20. Pavel Zacha, Centre, New Jersey Devils
The Devils need offence, and Pavel Zacha can provide a boost in the top nine. Zacha has the size to be a power forward. He also possesses skill to be a sniper, or a top notch playmaker. Offensively, he really can do it all. He has power to get through checks and drive the net, as well as soft hands necessary to finish. Zacha’s wrist shot is elite with great power and a hair trigger release. He also has a very hard and accurate one-timer. While Zacha is a shoot first player, he shows vision and passing skills to be a very good playmaker as well. He gets in quickly on the forecheck and punishes defenders with hits in the corners and behind the net. He has the size and stickhandling to protect the puck in the cycle game and maintain possession.
19. Pavel Buchnevich, Left Wing, New York Rangers
Buchnevich is a terrific skater. He has very fast top end speed, excellent acceleration and great first step quickness. This makes him extremely dangerous off the rush. Buchnevich is able to play all three forward positions which is a major plus for any prospect. He’s a pure sniper, with a fantastic wrist shot and snap shot. He also has a very good one timer. Buchnevich is often able to force defenders to give him space due to his skating and can unleash his shot on the rush. He protects the puck very well. He’s not afraid to go through traffic and take the puck right to the net in order to get chances. Buchnevich is a skilled playmaker as well; he is very creative and is willing to try things that most players wouldn’t have the skill level to dream about.
18. Artturi Lehkonen, Left Wing, Montreal Canadiens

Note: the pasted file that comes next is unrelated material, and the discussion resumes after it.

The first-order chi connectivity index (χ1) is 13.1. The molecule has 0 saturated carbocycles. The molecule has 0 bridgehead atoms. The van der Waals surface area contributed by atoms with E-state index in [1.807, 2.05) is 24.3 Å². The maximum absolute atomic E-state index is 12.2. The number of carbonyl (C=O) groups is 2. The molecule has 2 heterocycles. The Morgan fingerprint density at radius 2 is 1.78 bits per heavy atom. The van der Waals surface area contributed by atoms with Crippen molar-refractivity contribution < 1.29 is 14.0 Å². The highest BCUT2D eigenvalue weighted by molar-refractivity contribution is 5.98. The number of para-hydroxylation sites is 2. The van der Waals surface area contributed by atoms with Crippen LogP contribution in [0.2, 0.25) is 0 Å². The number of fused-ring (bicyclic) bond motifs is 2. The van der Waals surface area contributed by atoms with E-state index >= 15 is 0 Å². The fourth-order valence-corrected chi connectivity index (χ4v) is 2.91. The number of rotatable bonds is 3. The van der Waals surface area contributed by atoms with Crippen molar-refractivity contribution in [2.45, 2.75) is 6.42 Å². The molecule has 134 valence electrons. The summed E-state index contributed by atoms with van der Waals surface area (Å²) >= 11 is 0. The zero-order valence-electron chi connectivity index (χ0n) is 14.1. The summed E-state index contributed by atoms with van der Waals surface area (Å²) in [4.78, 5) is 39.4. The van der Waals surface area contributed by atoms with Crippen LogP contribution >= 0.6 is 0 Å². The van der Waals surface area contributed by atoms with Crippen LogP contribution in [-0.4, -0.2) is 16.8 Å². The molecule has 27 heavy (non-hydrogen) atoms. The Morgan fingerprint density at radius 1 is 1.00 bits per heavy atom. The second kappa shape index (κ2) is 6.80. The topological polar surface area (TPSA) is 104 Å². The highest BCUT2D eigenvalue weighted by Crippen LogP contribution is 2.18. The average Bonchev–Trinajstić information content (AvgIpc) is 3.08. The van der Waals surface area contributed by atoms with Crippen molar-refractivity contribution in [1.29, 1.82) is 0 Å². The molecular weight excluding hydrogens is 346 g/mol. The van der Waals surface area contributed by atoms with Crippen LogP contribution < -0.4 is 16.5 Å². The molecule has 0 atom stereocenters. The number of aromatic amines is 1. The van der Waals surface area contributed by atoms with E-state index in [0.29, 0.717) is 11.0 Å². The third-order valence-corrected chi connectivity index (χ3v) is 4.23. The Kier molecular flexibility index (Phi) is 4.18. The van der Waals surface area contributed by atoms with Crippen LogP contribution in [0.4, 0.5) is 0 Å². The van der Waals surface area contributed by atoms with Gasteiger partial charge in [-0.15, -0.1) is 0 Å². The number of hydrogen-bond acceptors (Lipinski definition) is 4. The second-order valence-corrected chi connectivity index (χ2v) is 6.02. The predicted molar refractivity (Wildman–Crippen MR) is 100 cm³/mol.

Starting the season on the Habs second line, Lehkonen will get opportunities to put up points. He is a talented offensive player and natural goal scorer. Lehkonen has great stick handling and the ability to beat defenders one on on one. He also has a hard and accurate wrist shot, and his lightning quick release helps him to beat goaltenders and find the back of the net. Lehkonen also has good hockey IQ, and a knack for finding the open areas of a defence. This ability allows him to set up for a one timer, which he can unleash with great results. Lehkonen is at his best when he is in the dirty areas of the ice. Despite being undersized, he does work to win battles along the boards, and to get to the front of the net.
17. Travis Konecny, Centre, Philadelphia Flyers
Making the Flyers out of camp, Konecny has excellent speed, and tremendous acceleration. He utilizes it both on the rush, and to be a cannonball on the forecheck. His speed must be respected. He takes defenders wide and cut to the net. This gives him the ability to slow up quickly and create shooting or passing lanes. Add to this great vision and passing ability and Konecny is the type of player who can make his linemates better. He also has a strong wrist shot and a good release. The good stick handling and soft hands also come in handy for Konecny when he gets close to the net, as he can beat goalies in close, or can tip in shots, or pounce quickly on rebounds. He has the versatility to play centre, right wing, and even play the point on the power play at times.
16. Mitch Marner, Right Wing, Toronto Maple Leafs
Mitch Marner starts in the Leafs top six. He may be a little undersized, but that doesn’t stop him from playing a gritty game and getting to the front of the net or battling for pucks in the corners. Marner is relentless on the fore check, getting in quickly and causing turnovers. He has developed a stronger shot over the last couple of years, and has an excellent release. That said, it is Marner’s outstanding vision and play making skill that make him a top prospect. He controls the puck extremely well, and can extend plays on the cycle giving his linemates time to get open. He is an absolute magician with his stick handling ability, making plays in the tightest of spaces.
15. Ryan Pulock, Defence, New York Islanders